Composing a Space

An Original Music Drama Based on the Life and Architecture of Louis Kahn


Louis Kahn, foremost 20th-century American architect, perceived that buildings express a kind of music. This guiding precept underscored the spiritual connection in his creative world between space and sound. In his words:

To hear a sound is to see its space. Space has tonality, and I imagine myself composing a space lofty, vaulted, or under a dome, attributing to it a sound character alternating with the tones of a space, narrow and high, with graduating silver, light to darkness.” From Space and Inspirations 1967

Louis Kahn stood apart from his contemporaries in what he espoused, striving to create buildings connected to the past, and conceived based on the innate characteristics of materials, color, water, light, sound, and nature.

Kahn lived everywhere and nowhere, continuously on the move, searching for a sublime  “monumentality.”  He craved a nomadic existence, seeking ineffable “truth” to reflect in his buildings.

According to ethnomusicologist Theodore Levin, “nomads’ mimetic relationship to landscape and soundscape . . . imbues their sound-making with a sacred quality expressed through a belief in spirits.”

The Kahn Project proposes to capture this sound-space connection and recreate Kahn's perceptual world in a musical drama.  We are currently visiting Kahn’s sites to compile a source book of sounds and images. Concurrently, we are exploring the properties of these sounds and enhancing them through electronic means. Finally, in a fully staged narrative this musical drama will be realized in collaboration with theatrical and musical performers. The current website presents a sampling of our work.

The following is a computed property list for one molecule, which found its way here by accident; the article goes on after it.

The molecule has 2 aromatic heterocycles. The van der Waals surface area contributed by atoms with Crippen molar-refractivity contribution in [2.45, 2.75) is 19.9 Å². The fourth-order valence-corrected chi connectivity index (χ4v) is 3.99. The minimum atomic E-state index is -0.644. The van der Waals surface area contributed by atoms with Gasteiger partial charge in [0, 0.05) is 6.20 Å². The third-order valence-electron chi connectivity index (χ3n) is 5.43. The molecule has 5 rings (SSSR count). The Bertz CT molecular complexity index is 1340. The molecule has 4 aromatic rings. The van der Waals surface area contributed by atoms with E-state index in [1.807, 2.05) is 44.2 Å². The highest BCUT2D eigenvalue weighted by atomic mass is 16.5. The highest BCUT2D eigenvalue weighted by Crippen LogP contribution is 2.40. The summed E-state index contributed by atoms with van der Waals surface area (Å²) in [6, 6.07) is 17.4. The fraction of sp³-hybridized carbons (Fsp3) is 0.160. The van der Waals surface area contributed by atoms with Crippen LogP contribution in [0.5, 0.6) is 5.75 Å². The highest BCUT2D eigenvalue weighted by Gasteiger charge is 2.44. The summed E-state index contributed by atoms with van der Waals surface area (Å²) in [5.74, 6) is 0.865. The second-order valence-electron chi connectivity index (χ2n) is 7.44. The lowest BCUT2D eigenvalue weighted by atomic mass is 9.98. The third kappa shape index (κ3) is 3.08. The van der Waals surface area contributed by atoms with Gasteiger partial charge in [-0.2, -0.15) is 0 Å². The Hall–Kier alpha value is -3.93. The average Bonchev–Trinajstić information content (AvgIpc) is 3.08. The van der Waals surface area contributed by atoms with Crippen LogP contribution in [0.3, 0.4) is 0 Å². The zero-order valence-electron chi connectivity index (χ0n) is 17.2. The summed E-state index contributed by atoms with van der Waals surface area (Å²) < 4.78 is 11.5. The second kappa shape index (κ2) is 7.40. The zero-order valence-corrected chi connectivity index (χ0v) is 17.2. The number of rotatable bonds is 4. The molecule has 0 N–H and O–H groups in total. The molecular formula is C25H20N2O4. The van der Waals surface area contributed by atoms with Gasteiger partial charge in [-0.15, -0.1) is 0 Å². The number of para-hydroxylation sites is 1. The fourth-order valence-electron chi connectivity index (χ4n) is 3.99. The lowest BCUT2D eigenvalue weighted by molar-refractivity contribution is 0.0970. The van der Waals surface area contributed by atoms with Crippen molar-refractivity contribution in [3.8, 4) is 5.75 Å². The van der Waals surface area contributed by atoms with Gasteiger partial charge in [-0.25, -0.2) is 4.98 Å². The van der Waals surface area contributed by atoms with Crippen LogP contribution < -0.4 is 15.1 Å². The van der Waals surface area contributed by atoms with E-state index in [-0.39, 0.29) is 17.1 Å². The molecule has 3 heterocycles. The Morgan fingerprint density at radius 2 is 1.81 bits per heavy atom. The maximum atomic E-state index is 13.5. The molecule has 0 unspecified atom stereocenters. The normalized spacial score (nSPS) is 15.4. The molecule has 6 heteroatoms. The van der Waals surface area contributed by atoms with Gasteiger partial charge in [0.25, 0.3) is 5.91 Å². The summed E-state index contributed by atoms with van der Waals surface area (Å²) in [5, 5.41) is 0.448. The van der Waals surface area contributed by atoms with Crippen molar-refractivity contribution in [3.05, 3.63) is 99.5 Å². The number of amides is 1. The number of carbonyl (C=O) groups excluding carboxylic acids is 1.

Our highest hope is that those who witness this theatrical event will enter the world of Kahn and experience the spiritual monumentality engaged by his sounding spaces.

The Kahn Projectroject Team

Jenny Kallick, Team Leader, Amherst College Department of Music
John R. Downey, Jr., Field Research Leader, Technical and Composition Coordinator, Stanford University School of Medicine
Robert Bezucha, Consultant for Art and History, Amherst College Department of History
John Conklin, Set and Visual Design Leader, Tisch School of the Arts at New York University
Theodore Levin, Consultant for Global Sound and Nomadic Music, Dartmouth College
Mark Lane Swanson, Consultant for Musical Field Research, Amherst College Department of Music

The Kahn Project is funded by a grant from the Amherst College Faculty Research Award Program (FRAP)

Contact the Kahn Project at


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© 2005 Kahn Project